Kotlin and null-safety

This week I installed the Android Studio 3.0 preview in preparation for the development of an Android tablet app. Android Studio is based on JetBrains’ IntelliJ IDE. Google recently announced that Android Studio will support Kotlin as an official programming language for Android starting with version 3.0. The language has been designed and developed by JetBrains since 2010.

Kotlin is a language for the Java ecosystem like Scala, Groovy or Clojure that targets both the JVM and Google’s Dalvik VM, which is used for Android. It’s a statically typed language and it has a similar feature set as Scala and C#. Compared to Java it adds things like operator overloading, short syntax for properties, type inference, extension functions, string templates and it supported lambda expressions since before Java 8. But it also fixes some of Java’s inconsistencies. For example, it provides a unified type system with the Any type at the top of the type hierarchy and without special raw types. Arrays in Kotlin are invariant, and it uses declaration-site variance instead of use-site variance (see my other blog post for an explanation of these terms: Declaration-site and use-site variance explained). However, in my opinion the most interesting of Kotlin’s features is null-safety.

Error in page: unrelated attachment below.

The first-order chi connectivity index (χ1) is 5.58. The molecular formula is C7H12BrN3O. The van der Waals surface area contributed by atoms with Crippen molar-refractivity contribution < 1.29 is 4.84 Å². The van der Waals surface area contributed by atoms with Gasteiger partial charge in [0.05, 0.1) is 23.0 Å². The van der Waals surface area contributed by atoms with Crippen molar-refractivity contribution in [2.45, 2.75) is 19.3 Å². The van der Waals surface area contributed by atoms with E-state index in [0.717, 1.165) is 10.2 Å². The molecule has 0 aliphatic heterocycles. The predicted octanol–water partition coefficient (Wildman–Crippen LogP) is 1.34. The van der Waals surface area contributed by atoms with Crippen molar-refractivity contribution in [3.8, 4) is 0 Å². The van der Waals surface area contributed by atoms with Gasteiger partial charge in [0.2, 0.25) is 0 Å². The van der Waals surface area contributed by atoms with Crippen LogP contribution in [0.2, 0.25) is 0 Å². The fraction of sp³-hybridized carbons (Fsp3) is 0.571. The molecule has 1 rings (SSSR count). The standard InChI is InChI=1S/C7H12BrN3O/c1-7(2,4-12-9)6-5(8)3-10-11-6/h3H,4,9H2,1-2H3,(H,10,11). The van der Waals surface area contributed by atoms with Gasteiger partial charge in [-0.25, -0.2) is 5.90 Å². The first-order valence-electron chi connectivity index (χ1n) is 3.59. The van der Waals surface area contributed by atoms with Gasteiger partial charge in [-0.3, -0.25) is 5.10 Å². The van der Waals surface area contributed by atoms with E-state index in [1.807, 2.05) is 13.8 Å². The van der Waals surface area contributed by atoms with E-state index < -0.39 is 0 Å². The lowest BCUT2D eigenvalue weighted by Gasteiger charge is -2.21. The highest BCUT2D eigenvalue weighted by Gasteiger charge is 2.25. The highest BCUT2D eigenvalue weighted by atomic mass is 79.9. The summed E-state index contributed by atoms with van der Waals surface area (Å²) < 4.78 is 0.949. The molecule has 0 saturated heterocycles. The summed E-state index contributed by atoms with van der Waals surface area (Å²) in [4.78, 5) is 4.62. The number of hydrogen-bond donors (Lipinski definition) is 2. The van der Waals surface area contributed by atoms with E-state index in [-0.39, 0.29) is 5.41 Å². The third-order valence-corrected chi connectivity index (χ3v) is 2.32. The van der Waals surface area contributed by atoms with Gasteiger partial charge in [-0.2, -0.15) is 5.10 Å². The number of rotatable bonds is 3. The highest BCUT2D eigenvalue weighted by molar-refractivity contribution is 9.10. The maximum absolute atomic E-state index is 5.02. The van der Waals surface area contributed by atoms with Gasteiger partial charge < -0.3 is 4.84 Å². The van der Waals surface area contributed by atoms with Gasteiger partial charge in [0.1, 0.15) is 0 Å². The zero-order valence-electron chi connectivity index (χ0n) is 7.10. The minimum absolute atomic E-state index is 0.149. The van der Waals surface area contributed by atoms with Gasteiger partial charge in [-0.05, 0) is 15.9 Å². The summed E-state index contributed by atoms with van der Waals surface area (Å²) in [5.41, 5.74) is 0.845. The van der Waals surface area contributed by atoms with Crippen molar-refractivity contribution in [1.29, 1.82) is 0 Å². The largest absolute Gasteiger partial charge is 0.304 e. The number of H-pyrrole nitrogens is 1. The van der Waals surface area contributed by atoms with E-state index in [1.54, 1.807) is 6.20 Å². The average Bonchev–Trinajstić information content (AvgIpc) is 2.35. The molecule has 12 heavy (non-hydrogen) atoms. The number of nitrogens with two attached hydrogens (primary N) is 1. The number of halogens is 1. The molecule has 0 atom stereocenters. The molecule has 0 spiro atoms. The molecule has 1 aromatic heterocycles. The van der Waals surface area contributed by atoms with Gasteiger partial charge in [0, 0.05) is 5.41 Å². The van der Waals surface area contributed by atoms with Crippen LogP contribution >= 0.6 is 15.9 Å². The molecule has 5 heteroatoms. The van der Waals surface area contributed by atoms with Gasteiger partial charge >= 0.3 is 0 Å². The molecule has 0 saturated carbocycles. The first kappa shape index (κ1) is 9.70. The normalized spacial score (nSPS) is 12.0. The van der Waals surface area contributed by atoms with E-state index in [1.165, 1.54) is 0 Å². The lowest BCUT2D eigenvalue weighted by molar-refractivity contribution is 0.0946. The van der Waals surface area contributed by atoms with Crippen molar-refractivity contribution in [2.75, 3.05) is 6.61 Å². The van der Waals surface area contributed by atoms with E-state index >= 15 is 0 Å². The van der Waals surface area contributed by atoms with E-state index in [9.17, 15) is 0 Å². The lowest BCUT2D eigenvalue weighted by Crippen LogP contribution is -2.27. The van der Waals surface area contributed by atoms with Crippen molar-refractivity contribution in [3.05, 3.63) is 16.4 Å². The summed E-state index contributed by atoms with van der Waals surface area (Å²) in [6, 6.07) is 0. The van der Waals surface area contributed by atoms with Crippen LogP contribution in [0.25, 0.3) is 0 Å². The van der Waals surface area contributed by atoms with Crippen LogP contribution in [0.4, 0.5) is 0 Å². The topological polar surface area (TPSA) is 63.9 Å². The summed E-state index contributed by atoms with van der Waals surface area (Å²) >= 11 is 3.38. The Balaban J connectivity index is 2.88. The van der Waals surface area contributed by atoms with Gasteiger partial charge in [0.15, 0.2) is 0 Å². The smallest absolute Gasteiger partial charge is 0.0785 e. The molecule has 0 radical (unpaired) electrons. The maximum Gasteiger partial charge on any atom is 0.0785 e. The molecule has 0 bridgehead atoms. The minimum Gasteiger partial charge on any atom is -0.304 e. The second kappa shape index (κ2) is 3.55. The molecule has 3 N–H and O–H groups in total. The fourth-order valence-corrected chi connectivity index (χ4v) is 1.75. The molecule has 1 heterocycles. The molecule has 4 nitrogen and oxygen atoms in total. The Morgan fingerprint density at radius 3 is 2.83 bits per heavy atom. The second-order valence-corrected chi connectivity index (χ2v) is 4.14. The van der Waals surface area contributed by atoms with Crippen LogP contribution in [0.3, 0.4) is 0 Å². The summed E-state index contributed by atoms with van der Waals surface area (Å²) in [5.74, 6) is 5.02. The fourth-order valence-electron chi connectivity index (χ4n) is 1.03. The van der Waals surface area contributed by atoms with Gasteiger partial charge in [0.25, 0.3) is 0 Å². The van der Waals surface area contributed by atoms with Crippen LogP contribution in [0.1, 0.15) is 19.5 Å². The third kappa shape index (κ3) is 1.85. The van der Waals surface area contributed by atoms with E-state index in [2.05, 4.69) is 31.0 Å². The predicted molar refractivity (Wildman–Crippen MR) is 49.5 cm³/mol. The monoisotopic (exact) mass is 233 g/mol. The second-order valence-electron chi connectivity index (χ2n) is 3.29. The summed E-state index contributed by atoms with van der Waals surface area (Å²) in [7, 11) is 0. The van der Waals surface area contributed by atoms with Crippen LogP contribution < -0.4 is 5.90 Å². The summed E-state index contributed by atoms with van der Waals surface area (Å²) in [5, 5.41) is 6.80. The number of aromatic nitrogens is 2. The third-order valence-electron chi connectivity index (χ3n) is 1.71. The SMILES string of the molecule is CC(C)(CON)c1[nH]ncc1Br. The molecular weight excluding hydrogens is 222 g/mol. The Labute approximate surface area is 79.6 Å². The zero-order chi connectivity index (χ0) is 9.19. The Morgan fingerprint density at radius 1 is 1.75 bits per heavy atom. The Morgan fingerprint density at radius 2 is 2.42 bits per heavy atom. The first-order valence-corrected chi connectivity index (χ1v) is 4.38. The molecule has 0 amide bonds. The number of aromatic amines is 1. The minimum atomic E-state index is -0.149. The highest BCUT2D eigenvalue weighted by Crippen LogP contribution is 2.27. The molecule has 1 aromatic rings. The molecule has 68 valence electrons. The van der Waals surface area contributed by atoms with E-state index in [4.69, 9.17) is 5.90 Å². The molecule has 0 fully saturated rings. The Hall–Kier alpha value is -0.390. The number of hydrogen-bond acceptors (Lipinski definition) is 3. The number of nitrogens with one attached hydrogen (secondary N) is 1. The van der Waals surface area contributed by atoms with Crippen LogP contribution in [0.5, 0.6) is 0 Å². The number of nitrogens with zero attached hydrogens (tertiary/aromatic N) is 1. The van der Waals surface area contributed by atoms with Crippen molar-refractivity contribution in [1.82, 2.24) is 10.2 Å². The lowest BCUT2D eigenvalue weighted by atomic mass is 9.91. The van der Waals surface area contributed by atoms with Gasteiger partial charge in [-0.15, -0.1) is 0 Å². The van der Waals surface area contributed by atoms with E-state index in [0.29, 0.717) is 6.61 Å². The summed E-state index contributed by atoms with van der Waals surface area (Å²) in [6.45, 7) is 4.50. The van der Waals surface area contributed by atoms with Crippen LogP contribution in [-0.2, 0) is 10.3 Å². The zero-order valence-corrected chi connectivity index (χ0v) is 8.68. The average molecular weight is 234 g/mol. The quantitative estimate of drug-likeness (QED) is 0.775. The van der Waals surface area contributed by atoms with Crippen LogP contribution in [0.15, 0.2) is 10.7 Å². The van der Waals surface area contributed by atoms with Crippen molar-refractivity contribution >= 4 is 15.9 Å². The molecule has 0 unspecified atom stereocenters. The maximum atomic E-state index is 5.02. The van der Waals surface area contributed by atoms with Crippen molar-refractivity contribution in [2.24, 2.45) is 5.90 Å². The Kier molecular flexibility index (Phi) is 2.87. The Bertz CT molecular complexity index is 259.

Null-safety

In Kotlin all types are non-nullable by default. You can’t assign null to a variable declared as

var s: String = "hi";

If you really want to be able to assign null to a variable you have to declare it with a question mark after the type, for example

var s: String? = null;

However, if you want to access a member of nullable reference or call a method on it, you have to perform a null check before doing so. This is enforced by the compiler. 

if (s != null) {
    return s.toUpperCase();
}

The compiler keeps track of the null checks before accessing a member of a nullable reference. Without the check the code wouldn’t compile. Kotlin offers some additional operators to simplify these null checks, like the safe navigation operator ?. (also known from Groovy and C# 6.0) or the “Elvis” operator ?:

person?.address?.country?.name
s?.toUpperCase() ?: ""

With Kotlin’s null-safety feature NullPointerExceptions are a thing of the past.

Kotlin has a lot more to offer and we haven’t decided yet if we will use it for our new Android app project, but it’s definitely an option to consider.

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